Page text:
There was a striking admission buried in this weekend’s edition of Israeli newspaper Haaretz.
After Israel’s killing of nine activists on the Mavi Marmara ship to Gaza in May 2010 caused a “surprise blow” to its image around the world, Israeli spy agencies decided on a widening of their focus.
“Israeli intelligence began to concentrate on monitoring the social networks of Islamic organizations and foreign left-wing activists,” according to the paper’s military correspondent Amos Harel (emphasis added).
This is the closest Israel has come to admitting that it spies on Palestinian solidarity activists around the world.
Israeli military censor
Harel is a senior correspondent to what is probably Israel’s most important newspaper and has privileged access to Israeli military and spy officials.
According to the “private intelligence” firm Stratfor, in an email released by Wikileaks, Harel is “one of the most widely read and well connected journalists in Israel.” The email also says Harel was likely leaked a copy of the Israeli military’s intelligence annual appraisal for 2012.
Harel is unlikely to have made such a blunt statement of fact if he did not have good reason to think it is the case.
(Incidentally, Harel concludes his analysis with a racist comparison of the Palestinians in the West Bank to animals: “a cat” with claws that gradually turns into “a tiger.”)
Although Australian-Israeli Mossad agent Ben Zygier is now known to have died inside a high security jail in 2010, the military censor ordered the Israeli press to cover the story up, and they of course complied.
The story only came out this month thanks to the Australian press, and much about it is still mysterious — not least of which the question as to what Zygier is alleged to have done to be locked up in the first place.
The military censor allowed this information about Israeli monitoring of pro-Palestinian activists around the world into Haaretz.
Therefore, it seems likely that Israeli spy agencies actually want activists to know they are being watched. The Mossad or Shabak are unlikely to have mistakenly leaked something of this nature.
Following the “sabotage” plan
Earlier in 2010, The Electronic Intifada exposed how an influential Israeli think tank called on the Israeli government to attack and “sabotage” movements of solidarity with the Palestinian people such as the BDS movement.
The Reut Institute said “Israel should sabotage network catalysts” of activists in what it termed “hubs of delegitimization” in major cities in Europe and North America.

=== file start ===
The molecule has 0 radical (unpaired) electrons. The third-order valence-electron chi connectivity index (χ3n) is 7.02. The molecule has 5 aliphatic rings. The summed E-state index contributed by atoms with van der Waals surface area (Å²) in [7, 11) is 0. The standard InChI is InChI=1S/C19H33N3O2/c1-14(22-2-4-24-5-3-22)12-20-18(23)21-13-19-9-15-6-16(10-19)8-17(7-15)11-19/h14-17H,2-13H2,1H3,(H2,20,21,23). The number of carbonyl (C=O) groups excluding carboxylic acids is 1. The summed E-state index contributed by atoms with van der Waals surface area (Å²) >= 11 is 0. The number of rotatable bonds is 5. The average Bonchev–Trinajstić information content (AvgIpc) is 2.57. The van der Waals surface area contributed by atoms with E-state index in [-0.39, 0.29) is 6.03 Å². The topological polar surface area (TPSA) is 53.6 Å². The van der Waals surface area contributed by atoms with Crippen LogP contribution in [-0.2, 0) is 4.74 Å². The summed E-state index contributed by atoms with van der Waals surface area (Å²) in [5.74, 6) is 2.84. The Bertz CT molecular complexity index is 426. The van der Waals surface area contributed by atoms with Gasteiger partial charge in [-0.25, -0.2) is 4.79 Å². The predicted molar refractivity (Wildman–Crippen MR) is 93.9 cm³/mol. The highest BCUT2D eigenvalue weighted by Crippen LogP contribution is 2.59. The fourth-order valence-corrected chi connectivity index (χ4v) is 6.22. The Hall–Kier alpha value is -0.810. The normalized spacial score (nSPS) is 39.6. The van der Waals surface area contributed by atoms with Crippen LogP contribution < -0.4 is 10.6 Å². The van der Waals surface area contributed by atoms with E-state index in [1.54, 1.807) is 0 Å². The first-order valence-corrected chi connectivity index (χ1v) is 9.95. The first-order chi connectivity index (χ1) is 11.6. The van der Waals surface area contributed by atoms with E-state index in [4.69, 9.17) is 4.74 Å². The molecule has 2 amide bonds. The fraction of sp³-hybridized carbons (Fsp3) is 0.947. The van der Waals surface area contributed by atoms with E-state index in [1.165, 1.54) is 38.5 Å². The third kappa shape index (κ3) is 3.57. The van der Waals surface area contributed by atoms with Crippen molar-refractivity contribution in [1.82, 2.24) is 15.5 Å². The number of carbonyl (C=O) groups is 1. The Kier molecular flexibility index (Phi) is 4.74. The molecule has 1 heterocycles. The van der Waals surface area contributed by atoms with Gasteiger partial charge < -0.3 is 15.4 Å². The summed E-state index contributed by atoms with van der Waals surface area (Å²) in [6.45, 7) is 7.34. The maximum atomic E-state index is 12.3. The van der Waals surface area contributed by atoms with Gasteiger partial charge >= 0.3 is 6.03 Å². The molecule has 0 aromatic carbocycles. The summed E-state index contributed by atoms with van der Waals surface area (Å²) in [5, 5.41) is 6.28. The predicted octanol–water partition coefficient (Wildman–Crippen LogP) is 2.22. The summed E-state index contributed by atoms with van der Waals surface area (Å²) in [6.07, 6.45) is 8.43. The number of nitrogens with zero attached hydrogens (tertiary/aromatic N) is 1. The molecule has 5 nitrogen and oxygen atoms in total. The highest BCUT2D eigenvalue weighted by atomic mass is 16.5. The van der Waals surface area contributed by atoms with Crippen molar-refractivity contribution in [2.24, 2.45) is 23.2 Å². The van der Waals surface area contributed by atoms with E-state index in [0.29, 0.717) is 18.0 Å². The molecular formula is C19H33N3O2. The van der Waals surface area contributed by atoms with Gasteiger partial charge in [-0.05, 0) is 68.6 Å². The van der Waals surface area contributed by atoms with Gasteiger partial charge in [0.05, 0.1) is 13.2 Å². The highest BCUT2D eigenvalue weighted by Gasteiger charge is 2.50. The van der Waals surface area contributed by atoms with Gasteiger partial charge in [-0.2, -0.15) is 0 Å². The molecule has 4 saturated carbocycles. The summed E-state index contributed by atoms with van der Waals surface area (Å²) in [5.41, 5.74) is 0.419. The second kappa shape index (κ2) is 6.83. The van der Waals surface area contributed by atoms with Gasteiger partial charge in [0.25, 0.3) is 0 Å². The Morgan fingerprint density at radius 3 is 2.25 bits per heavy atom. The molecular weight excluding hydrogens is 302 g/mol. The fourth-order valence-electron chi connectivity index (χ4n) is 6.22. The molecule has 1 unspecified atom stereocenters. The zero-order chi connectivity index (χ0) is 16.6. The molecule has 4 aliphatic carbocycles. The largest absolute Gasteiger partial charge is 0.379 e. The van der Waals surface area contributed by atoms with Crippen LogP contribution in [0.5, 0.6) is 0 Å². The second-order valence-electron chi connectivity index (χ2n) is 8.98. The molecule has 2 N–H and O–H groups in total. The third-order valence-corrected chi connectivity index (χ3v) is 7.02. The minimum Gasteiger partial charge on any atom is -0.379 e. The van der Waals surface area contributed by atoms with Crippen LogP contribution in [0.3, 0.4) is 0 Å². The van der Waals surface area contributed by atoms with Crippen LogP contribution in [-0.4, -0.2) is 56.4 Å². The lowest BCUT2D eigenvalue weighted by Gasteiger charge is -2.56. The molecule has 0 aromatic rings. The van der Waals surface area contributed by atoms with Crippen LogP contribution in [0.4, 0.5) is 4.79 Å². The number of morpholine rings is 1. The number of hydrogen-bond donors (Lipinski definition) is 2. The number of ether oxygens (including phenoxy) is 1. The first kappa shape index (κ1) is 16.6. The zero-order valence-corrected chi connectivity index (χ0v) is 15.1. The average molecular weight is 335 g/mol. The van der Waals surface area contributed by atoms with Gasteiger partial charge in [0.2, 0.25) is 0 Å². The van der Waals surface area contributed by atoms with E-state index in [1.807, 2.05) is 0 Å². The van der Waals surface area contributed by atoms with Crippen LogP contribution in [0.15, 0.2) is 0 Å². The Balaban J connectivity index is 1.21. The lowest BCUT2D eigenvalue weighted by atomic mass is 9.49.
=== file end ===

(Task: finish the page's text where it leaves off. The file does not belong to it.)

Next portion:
If Harel’s information is correct, it seems Israel could well be following Reut’s advice.
Israel’s kidnapping, assassination and torture gang the Mossad is known to work with local Zionist groups around the world. Earlier this month I wrote about one example in the UK: The Community Security Trust.
Back in the 1980s, an Anti-Defamation League agent named Roy Bullock infiltrated Arab community groups in order to spy on and sabotage them, also working for the South African apartheid regime against the African National Congress of Nelson Mandela.
According to one activist quoted in the Spring 2002 edition of Jewish Socialist: “The reason Bullock gave us for attending the IHR [Institute for Historical Review] conferences was to distribute ADC literature and recruit some new members for the Arab-American organization. We found it both strange and suspicious that it had not occurred to him that [anti-Jewish and perhaps even pro-Nazi people were] the last type of individual that the ADC would want as a member” (Charlie Pottins, “ADL settles apartheid spy case”).
As The Electronic Intifada’s Ali Abunimah noted earlier this month, a recent report shows the ADL is still keeping a close eye on activists:
Are groups like the CST and ADL following Reut advice to “sabotage” Palestine solidarity groups today?
Update, 20 February: Charlie Pottins kindly agreed to re-publish his Jewish Socialist article on his blog (along with some useful context and further sources on the ADL spying episode). I’ve added the link to the text above.